• I have a manager with boundaries. At the firm, it always felt like we were competing to see who could be more accommodating or sacrifice more of their personal life. My new manager is so good at setting boundaries with our internal clients that it was almost uncomfortable at first. My life is much better for it.

All in all, I'm happy with my new job. My quality of life during the last six months has been better than any other time in my life since graduating from the JD/MBA program. I feel very fortunate.

Thursday, September 13, 2018

Getting Fit

One of my goals for the year was to visit the gym at least 50 times. I set this goal while I was still at the firm and commuting between Austin and Dallas each week. For the first half of the year, I was struggling to get to the gym even once per weekend. I was just so tired and so burnt out.

Then I left law firm life. Without question, there was time to get fit.

For the first few weeks, I enjoyed jogging on a treadmill in the air conditioned gym. Soon, though, I found myself just walking on the treadmill so I could simultaneously read my latest book on loan from the public library's electronic bookshelf. My workouts lacked intensity--some days I didn't even break a sweat.

That's when I downloaded the Peloton app and started using a bike in my gym's empty spin studio to take spin classes. Although I like spinning, I'd never taken too many classes because at $25+ per class spinning felt like a special treat not something I could afford to turn into a habit. Unlimited access to the Peloton app, by comparison, cost $19.49/month plus tax as of the date of this writing. At this price I could (did and still do) take a spin class every day of the week.

Two weeks into working with the app and I could feel tone in my muscles for the first time in a long while. I lost a little weight, but most importantly, I was awash in beta endorphins that gave me a sense of well being around the clock. I was hooked. And relieved.

In the 15 months prior, I had subsisted on Diet Coke and french fries (literally--this is what I would pick up from the McDonald's drive through on my way from the office in Dallas to the motel where I stayed during the week), worked out sporadically with little intensity, and spent nearly all my time sitting at a desk or in my car while working or commuting. I'd had a miscarriage that resulted in the loss of so much blood that I needed a blood transfusion. I'd been hit from behind and knocked off my feet by a SUV while walking across the street. I'd been rear ended in what was a serious car accident. And, for the first time in my life, the results of basic lab work drawn at my annual physical looked bad. Long story short, I was in terrible shape.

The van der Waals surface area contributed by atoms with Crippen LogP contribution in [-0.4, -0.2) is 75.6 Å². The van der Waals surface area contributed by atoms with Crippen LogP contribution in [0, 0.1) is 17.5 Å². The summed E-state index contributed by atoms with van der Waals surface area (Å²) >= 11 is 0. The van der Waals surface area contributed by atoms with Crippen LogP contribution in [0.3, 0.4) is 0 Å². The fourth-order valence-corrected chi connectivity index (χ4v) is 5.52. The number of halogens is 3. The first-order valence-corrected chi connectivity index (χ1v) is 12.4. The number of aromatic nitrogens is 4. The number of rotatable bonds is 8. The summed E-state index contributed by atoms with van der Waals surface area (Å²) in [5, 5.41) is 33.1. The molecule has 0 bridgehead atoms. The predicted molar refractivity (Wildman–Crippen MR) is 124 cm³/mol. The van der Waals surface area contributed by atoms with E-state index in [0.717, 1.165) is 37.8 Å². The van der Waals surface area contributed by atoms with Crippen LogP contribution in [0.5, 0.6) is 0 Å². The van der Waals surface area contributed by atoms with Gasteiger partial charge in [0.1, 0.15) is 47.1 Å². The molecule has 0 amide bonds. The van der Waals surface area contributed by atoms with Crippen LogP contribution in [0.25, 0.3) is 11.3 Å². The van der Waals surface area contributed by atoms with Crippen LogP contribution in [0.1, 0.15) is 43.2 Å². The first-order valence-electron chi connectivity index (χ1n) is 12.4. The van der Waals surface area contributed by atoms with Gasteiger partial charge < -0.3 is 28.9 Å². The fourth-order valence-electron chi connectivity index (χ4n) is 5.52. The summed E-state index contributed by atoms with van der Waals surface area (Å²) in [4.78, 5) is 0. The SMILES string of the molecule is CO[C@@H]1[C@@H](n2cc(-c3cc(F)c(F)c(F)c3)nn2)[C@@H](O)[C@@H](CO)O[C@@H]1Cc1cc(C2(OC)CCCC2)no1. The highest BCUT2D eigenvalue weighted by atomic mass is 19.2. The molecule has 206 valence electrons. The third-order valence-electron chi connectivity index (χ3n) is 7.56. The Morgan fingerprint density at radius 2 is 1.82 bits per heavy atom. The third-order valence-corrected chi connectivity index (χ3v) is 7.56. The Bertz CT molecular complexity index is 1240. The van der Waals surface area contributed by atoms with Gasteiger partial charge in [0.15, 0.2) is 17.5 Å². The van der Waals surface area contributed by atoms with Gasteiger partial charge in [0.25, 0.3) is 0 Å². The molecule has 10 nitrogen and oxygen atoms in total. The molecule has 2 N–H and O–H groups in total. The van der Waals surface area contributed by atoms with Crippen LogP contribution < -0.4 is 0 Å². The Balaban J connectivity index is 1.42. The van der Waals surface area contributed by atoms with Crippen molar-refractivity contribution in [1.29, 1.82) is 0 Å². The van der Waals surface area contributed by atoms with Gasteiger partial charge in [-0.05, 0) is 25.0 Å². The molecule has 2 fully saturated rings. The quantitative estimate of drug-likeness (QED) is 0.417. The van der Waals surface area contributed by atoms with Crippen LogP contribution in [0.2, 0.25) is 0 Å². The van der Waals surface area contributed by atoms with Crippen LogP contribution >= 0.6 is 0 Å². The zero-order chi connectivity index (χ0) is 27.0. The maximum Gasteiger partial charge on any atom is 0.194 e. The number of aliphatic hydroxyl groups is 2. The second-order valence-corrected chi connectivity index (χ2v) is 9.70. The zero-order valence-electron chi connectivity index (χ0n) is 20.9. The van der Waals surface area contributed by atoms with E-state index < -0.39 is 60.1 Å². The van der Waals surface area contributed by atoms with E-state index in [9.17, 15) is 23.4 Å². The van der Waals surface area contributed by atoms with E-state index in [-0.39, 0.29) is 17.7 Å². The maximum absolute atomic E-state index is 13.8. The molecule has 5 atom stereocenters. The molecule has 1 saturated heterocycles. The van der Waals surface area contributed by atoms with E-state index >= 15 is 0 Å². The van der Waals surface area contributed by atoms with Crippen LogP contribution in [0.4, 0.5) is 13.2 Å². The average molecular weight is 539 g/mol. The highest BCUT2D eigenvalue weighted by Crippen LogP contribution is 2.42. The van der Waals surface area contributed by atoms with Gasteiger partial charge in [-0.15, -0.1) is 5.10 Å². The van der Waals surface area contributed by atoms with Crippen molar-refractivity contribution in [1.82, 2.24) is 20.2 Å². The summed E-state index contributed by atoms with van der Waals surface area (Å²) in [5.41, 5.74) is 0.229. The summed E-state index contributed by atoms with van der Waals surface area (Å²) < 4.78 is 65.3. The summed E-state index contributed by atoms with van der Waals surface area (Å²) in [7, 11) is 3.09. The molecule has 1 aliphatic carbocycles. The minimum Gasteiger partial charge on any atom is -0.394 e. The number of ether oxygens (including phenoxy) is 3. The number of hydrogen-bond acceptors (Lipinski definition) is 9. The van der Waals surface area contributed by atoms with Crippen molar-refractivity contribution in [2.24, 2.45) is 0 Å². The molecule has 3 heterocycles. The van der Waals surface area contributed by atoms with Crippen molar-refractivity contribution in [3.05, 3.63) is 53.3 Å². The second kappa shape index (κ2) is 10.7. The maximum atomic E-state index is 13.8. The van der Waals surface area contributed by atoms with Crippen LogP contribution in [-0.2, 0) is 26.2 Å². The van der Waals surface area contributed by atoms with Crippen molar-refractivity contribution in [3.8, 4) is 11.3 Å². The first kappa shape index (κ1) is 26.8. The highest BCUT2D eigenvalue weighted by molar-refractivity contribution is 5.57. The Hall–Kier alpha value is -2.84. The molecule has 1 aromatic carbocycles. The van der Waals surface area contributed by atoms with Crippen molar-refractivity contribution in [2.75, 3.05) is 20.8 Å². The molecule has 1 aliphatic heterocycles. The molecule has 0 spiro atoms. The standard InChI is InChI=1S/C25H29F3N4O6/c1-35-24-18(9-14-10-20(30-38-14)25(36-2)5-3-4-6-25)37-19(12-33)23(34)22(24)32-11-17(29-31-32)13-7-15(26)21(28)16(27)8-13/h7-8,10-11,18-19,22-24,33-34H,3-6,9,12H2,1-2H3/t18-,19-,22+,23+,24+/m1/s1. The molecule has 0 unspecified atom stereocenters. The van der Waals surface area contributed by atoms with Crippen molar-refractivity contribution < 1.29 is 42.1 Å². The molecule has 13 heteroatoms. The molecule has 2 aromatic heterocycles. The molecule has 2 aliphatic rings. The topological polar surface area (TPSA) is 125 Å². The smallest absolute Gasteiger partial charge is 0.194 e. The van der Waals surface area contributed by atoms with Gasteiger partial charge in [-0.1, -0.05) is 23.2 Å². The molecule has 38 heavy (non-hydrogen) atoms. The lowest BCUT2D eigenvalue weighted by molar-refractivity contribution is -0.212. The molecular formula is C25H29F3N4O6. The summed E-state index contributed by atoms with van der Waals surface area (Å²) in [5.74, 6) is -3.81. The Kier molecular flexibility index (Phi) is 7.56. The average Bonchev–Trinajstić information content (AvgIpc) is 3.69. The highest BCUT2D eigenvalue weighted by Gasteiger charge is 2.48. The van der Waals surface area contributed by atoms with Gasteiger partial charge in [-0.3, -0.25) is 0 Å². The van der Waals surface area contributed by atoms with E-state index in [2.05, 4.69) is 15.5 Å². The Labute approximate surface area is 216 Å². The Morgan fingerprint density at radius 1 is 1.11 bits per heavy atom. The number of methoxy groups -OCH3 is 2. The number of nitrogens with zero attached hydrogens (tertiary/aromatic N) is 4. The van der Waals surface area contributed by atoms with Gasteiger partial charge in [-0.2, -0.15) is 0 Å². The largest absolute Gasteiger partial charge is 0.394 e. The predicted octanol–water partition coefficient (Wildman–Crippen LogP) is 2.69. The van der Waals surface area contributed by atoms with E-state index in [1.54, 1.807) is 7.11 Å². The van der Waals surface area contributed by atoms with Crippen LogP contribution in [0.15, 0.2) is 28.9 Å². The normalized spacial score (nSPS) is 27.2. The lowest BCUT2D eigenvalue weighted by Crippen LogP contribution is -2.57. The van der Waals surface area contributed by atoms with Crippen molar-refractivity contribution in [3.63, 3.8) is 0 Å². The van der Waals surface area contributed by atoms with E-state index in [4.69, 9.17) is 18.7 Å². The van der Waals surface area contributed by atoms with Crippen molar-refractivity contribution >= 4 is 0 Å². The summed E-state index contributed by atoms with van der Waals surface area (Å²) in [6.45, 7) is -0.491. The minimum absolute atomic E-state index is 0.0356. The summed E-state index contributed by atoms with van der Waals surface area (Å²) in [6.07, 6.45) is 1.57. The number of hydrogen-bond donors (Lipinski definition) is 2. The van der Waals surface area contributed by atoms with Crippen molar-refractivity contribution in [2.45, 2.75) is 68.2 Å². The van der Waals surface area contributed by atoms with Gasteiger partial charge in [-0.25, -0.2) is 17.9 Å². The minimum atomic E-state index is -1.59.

I had started to believe that I had already experienced the best health I would experience during my lifetime. That I had let things go to far.

I'm so happy I was wrong.

I'm so grateful that my body has turned out to be more resilient than I anticipated.

Wednesday, August 15, 2018

12 Books in 2018 (Part 2)

Part 1 is available here.

I loved reading as a child and young adult. It set me on a path towards a liberal arts major in college and, ultimately, law school. As an attorney, I read hundreds of pages of material every week, but it's not the sort of stuff that sparks the imagination.

So, when I was pulling together a list of goals for 2018, I decided to read 12 books this year just for fun.

To facilitate this, armed with last year's library card and a hand-me-down iPad, I downloaded the Libby app, linked it to my library card number, and unlocked a universe of ebooks. Incredible! I am in love with this tool that makes the library's collection so accessible.

Here are six books that I've read just for fun during the second half of 2018:

  • Hunger by Roxane Gay. About all the invisible things that influence and flow from the authors relationship with food and her body. 
  • A Man Called Ove by Fredrik Backman. A story about finding worth at the end of life when you're feeling left behind by the ones you love. This tugged at my heartstrings because I have worried a great deal while watching my grandfather struggle with the death of my grandmother.
  • Britt-Marie Was Here by Fredrik Backman.  I came back for a third novel by Backman--a spinoff of My Grandmother Asked me to tell you She's Sorry. American popular culture largely ignores the elderly. Each of the three Backman novels that I read this year were led by an older, if not elderly, character. I enjoyed this shift of perspective. (Backman is a Swede.)
I finished this goal earlier than expected (no doubt as a result of moving from a law firm to in-house role at work). During what remains of 2018 I plan to focus on non-fiction. Have you read any good books lately? Some of the best recommendations I've received in the last ten or so years have come through this blog or #lawtwitter.